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Thunder and Lightning

  1. Remember that flashes of lightning can blind you and make it difficult to see hazards. As with the winds that may accompany it, slowing down will help, and so will pulling to the side of the road and turning on the emergency flashers. This will help ensure that other drivers can see your vehicle.
  2. Furthermore, you should remain inside your vehicle and avoid touching metal. Cars are actually a very safe place to be during a thunderstorm, especially if parked, even if lightning hits the vehicle.
  3. Do not remain under trees. They can be struck by lightning and collapse on top of your vehicle; it is much safer to be in the open, even if there is a higher risk of the vehicle being struck by lightning.


  1. Do not drive during tornado conditions. Tornadoes can easily lift vehicles into the air and fling them considerable distances. However, if you are already driving when the conditions begin, then...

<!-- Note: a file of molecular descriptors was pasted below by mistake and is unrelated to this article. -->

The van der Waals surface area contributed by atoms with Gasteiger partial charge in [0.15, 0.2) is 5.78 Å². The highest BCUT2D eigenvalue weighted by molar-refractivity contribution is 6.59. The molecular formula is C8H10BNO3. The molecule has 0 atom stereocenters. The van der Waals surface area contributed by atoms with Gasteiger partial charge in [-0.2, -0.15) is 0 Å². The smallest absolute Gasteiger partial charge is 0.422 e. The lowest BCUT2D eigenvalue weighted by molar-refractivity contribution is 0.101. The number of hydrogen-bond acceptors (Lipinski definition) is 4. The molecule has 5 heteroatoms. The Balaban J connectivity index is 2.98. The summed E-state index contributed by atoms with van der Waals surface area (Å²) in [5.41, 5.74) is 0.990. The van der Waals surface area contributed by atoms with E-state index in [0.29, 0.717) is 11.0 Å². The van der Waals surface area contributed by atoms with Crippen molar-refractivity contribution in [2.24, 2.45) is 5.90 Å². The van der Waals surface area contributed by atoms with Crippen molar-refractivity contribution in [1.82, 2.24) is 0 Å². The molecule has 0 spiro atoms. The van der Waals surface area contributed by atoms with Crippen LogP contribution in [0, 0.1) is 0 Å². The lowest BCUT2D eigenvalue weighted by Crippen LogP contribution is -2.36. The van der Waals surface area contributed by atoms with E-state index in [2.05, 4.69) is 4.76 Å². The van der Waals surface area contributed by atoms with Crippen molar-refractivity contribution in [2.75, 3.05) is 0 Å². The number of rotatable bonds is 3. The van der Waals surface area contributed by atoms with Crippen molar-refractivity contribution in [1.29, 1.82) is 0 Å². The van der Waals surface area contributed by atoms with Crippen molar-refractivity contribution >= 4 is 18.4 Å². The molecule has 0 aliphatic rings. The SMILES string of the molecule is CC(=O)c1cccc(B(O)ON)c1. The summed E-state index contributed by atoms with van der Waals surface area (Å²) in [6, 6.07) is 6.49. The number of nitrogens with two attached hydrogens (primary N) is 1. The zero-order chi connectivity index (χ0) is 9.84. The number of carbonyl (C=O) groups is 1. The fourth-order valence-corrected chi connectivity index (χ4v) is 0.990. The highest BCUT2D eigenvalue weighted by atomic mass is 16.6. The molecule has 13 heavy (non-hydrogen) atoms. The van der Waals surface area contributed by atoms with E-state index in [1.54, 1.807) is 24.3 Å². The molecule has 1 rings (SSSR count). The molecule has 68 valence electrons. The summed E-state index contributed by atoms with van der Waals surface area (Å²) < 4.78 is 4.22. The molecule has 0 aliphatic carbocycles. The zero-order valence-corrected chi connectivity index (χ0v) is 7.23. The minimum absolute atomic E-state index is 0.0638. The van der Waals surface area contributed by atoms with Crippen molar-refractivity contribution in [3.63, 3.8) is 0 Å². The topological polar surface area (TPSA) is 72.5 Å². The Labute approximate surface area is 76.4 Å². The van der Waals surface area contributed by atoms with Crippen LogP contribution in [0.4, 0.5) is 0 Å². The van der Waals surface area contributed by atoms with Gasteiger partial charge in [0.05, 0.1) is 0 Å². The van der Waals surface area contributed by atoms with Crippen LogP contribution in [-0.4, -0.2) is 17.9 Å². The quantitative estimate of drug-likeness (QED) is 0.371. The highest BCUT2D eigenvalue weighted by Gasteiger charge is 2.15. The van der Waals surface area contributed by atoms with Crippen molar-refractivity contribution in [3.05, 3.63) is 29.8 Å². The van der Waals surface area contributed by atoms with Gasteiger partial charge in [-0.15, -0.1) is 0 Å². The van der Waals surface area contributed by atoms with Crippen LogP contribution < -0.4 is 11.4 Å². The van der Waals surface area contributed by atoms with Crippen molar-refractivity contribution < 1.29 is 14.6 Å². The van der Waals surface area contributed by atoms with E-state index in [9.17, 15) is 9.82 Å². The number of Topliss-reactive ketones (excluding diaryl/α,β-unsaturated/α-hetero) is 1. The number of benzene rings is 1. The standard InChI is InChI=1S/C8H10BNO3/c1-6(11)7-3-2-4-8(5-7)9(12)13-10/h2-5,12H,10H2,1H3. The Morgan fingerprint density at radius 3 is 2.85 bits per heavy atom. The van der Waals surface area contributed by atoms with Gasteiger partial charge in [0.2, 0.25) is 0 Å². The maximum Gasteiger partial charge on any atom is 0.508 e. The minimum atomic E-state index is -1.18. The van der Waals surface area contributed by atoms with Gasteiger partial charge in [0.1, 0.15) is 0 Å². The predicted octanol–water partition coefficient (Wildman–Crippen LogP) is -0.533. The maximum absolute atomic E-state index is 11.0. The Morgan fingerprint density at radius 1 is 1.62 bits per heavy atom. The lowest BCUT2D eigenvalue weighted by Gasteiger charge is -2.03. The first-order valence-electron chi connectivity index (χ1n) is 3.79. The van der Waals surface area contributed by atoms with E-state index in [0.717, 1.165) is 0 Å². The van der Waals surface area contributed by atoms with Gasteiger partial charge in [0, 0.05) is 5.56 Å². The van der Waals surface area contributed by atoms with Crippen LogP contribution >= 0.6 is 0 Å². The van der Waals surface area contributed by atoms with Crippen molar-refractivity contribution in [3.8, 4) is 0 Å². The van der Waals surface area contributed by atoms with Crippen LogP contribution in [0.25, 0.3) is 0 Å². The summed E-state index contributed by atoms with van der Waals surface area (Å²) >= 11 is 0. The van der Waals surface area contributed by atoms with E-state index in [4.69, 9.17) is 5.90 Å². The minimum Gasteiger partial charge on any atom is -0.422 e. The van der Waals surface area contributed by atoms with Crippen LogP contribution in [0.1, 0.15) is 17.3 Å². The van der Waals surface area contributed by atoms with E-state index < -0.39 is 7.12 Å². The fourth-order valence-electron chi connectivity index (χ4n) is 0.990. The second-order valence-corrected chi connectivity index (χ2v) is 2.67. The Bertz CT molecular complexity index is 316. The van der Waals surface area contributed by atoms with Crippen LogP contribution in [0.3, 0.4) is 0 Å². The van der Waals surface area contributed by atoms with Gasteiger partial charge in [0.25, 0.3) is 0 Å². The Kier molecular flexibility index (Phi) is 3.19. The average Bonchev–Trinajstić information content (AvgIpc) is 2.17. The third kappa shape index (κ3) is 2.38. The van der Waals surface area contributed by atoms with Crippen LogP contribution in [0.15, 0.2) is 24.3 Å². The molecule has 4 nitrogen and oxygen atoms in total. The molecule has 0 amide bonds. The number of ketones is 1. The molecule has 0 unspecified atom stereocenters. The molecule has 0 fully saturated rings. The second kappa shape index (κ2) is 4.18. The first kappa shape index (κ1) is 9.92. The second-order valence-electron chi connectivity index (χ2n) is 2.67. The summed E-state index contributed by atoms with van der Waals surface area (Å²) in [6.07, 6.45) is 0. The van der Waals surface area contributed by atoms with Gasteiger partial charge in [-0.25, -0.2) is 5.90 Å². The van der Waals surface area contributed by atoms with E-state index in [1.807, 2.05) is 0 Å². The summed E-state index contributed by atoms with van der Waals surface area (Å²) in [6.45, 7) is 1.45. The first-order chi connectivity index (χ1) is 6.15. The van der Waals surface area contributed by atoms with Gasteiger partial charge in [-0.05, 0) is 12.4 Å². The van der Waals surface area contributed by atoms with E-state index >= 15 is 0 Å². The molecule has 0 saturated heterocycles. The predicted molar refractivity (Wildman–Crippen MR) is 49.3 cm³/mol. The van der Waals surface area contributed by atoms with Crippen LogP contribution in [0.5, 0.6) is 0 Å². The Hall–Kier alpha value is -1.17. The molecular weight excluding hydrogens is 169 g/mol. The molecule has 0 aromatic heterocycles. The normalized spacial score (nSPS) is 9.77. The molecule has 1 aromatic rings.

2. Do not attempt to drive away from a tornado. They can change speed and direction very quickly. It is much safer to abandon the vehicle and get as low as possible, preferably into a ditch or other area below ground-level. Some forms of severe weather can be driven in, but tornadoes are not one of them.

Winter Weather

  1. Ice can make it difficult to see, so clean the windows. Do not use hot water to melt the ice; it may re-freeze. Instead, use a scraper or defrosting chemical, and heat the inside of the vehicle. This may fog up the windows, but they should be clear by the time you begin driving.
  2. Remember that snow and ice can make gripping the road difficult, but you can drive only as fast as is safe. This may be only a few miles per hour. You may also have chains or studded tires that can help with driving on ice but it is best to assume they do not work perfectly and take the necessary precautions.

In All Circumstances

  1. Avoid downed power lines. You should always assume that the wire is live, and stepping on the ground near a downed wire can be extremely dangerous. If you have the contact information for your local electrical department, you may wish to inform them of the downed line so they can take care of it as soon as possible.
  2. During most forms of severe weather, turn on the radio when it is safe to do so. There should be an emergency channel that will provide information on where storms are headed, what areas are dangerous, and similar items that will be important to know.